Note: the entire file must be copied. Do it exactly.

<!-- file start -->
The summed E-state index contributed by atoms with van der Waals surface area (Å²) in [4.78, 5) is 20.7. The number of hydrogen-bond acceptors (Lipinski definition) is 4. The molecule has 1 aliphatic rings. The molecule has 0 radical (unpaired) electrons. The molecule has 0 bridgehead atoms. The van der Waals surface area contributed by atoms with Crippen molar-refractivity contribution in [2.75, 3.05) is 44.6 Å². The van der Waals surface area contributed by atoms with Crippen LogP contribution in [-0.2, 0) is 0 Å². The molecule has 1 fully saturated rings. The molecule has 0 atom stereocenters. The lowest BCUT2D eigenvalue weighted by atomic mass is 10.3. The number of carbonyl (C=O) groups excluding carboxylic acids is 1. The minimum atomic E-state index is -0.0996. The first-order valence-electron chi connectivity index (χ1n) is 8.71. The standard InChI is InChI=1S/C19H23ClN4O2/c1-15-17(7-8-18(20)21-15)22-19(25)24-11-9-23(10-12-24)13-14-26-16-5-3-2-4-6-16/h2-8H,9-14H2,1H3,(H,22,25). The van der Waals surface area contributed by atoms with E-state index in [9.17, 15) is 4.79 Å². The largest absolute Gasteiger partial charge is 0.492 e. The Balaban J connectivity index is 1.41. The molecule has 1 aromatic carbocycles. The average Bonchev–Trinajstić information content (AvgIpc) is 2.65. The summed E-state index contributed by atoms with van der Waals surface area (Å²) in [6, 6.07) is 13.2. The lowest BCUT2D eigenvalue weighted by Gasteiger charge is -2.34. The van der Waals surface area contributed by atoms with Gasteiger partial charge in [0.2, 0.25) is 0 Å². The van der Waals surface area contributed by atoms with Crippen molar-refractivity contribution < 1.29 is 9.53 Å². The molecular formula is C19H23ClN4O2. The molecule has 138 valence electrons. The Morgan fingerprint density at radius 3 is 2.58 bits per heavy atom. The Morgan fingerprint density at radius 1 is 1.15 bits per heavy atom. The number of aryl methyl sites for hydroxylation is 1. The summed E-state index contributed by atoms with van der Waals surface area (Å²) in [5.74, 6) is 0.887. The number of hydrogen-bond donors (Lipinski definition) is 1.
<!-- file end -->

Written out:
The summed E-state index contributed by atoms with van der Waals surface area (Å²) in [4.78, 5) is 20.7. The number of hydrogen-bond acceptors (Lipinski definition) is 4. The molecule has 1 aliphatic rings. The molecule has 0 radical (unpaired) electrons. The molecule has 0 bridgehead atoms. The van der Waals surface area contributed by atoms with Crippen molar-refractivity contribution in [2.75, 3.05) is 44.6 Å². The van der Waals surface area contributed by atoms with Crippen LogP contribution in [-0.2, 0) is 0 Å². The molecule has 1 fully saturated rings. The molecule has 0 atom stereocenters. The lowest BCUT2D eigenvalue weighted by atomic mass is 10.3. The number of carbonyl (C=O) groups excluding carboxylic acids is 1. The minimum atomic E-state index is -0.0996. The first-order valence-electron chi connectivity index (χ1n) is 8.71. The standard InChI is InChI=1S/C19H23ClN4O2/c1-15-17(7-8-18(20)21-15)22-19(25)24-11-9-23(10-12-24)13-14-26-16-5-3-2-4-6-16/h2-8H,9-14H2,1H3,(H,22,25). The van der Waals surface area contributed by atoms with E-state index in [9.17, 15) is 4.79 Å². The largest absolute Gasteiger partial charge is 0.492 e. The Balaban J connectivity index is 1.41. The molecule has 1 aromatic carbocycles. The average Bonchev–Trinajstić information content (AvgIpc) is 2.65. The summed E-state index contributed by atoms with van der Waals surface area (Å²) in [6, 6.07) is 13.2. The lowest BCUT2D eigenvalue weighted by Gasteiger charge is -2.34. The van der Waals surface area contributed by atoms with Gasteiger partial charge in [0.2, 0.25) is 0 Å². The van der Waals surface area contributed by atoms with Crippen molar-refractivity contribution < 1.29 is 9.53 Å². The molecular formula is C19H23ClN4O2. The molecule has 138 valence electrons. The Morgan fingerprint density at radius 3 is 2.58 bits per heavy atom. The Morgan fingerprint density at radius 1 is 1.15 bits per heavy atom. The number of aryl methyl sites for hydroxylation is 1. The summed E-state index contributed by atoms with van der Waals surface area (Å²) in [5.74, 6) is 0.887. The number of hydrogen-bond donors (Lipinski definition) is 1.